Legal development

Land Court provides guidance about compensation liability under MERCP Act

Insight Hero Image

    Compensation for productivity loss and opportunity cost for cattle

    The Land Court decision in Bowen Basin Coal Pty Ltd v Namrog Investments Pty Ltd [2020] QLC 23 provides useful guidance for future valuations and assessments of compensation, particularly relating to the gross value of productivity loss and opportunity cost for cattle.

    This matter related to compensation payable under a conduct and compensation agreement (CCA) for proposed exploration activities authorised by Bowen Basin Coal's Mineral Development Licences (MDLs).  The exploration program involved 35 exploration core drill holes, three seismic drill holes and approximately 12 kilometres of seismic lines.

    As Bowen Basin Coal and the landholder were unable to reach agreement on the terms of the CCA relating to compensation, the Land Court determined compensation in accordance with its jurisdiction under the Mineral and Energy Resources (Common Provisions) Act 2014 (MERCP Act).  The Land Court based its finding on the following approaches to calculating productivity loss and opportunity cost:

    • total productivity loss is calculated by multiplying the adult equivalent loss by the average daily weight gain, by 365 days, by the cost per kilogram; and
    • total opportunity cost is calculated by subtracting the cost of production (eg freight, selling costs and other expenses) from the value of the production loss.

    Based on the above, the Court determined that the compensation payable to the landholder totalled $107,300, which included $38,237 in productivity loss and $28,813 in opportunity cost with the difference being made up of other expenses such as fencing, labour and time.  This determined amount was approximately midway between the applicant's and landholder's original claims.  

    Compensation for exploration activities affecting grazing land 

    The Land Court's decision in Horizon Minerals Ltd & Anor v Stacey [2021] QLC 17 demonstrates the importance of landholders providing full and accurate records of land use when seeking an expert opinion in compensation matters.  The landholder sought $723,699.50 in compensation and the explorers offered between $56,825.50 and $112,265.50. 

    This matter related to compensation payable for the effects of exploration activities on land used to graze cattle.  The exploration program involved drilling 333 holes in six paddocks.  The vehicles used while drilling created new wheel tracks, impacting the grass.  The affected area made up 0.4% of the six paddocks.  The parties agreed the affected area needed to be rehabilitated, but disagreed on how rehabilitation should occur.  The parties agreed the Court would determine compensation based on the cost of the appropriate method of rehabilitation.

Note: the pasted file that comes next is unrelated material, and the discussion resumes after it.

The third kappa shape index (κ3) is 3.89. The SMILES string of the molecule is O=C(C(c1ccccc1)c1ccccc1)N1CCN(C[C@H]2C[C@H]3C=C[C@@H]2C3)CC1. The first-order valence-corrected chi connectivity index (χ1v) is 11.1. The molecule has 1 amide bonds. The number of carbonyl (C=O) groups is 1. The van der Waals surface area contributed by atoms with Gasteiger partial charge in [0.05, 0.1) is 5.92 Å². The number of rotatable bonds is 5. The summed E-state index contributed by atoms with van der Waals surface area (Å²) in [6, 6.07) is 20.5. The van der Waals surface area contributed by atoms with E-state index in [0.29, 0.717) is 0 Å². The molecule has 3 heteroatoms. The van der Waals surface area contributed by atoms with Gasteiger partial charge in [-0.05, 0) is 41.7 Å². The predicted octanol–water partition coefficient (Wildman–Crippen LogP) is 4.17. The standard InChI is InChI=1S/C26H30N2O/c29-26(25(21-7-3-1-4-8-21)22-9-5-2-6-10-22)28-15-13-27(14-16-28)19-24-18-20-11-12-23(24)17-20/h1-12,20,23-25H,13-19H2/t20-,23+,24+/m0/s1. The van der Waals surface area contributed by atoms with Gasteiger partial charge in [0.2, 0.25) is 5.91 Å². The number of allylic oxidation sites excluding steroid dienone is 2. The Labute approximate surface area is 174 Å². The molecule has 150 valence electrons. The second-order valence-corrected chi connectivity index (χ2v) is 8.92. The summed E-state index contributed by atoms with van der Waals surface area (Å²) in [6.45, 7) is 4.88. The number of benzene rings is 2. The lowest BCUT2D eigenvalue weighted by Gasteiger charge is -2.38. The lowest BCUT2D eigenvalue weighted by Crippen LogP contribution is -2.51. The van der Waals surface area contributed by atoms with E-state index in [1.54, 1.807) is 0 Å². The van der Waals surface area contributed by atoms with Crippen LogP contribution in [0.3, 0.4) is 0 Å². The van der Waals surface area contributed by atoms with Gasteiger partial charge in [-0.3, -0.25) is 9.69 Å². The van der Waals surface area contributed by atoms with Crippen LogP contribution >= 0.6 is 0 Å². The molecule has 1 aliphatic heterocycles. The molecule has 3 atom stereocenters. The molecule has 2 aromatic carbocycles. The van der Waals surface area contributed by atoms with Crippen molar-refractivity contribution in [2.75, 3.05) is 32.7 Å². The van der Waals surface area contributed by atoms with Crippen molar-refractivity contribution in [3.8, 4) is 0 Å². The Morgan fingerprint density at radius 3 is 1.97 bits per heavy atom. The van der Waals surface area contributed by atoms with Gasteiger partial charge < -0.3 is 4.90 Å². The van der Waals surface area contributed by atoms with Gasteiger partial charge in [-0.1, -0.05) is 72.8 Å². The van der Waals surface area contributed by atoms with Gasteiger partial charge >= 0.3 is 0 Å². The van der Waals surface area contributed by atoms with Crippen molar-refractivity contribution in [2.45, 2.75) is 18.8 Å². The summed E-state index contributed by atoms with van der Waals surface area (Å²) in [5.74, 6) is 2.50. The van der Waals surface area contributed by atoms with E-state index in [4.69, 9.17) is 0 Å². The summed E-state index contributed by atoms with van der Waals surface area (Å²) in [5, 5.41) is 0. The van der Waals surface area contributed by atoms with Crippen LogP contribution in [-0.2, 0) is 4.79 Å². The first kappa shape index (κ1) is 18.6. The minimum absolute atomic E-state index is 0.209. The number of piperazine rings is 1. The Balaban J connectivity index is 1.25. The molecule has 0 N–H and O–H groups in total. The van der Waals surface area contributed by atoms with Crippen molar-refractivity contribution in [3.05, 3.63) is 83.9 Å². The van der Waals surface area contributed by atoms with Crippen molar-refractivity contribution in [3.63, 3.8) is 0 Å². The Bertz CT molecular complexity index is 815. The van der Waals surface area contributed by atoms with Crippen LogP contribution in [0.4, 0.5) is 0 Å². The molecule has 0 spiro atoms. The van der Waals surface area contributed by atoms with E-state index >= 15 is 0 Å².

The issue in dispute between the parties was the extent of destocking needed to rehabilitate the land.  The landholder's expert opinion suggested the six paddocks should be completely destocked for two years on the assumption that the land held 600 head of cattle.  However, the landholder had not supplied stocking records and this assumption was not based on proven facts.  The Court therefore did not give any weight to the landholder's expert opinion. 

    The Court accepted the explorers' expert opinion on destocking.  This involved rotating stock through the six paddocks over six years, with some reduction in stock numbers.  As 0.4% of the land was affected, the Court considered a reduction of 0.4% of stock (2.4 head) each year was appropriate.  The compensation for destocking was therefore $8,868. 

    Based on the above, the Court determined that the compensation payable to the landholder totalled $56,825.50, the lower limit of the explorers' proposal.  The remaining compensation was made up of agreed amounts for drafting additional weaners consequent on the stock reduction, spot spraying, expert advice and the landholder's time.  The parties also agreed that $18,177.50 was payable for negotiation and preparation costs. 

    Author: Libby McKillop, Senior Associate

    The information provided is not intended to be a comprehensive review of all developments in the law and practice, or to cover all aspects of those referred to.
    Readers should take legal advice before applying it to specific issues or transactions.


    Stay ahead with our business insights, updates and podcasts

    Sign-up to select your areas of interest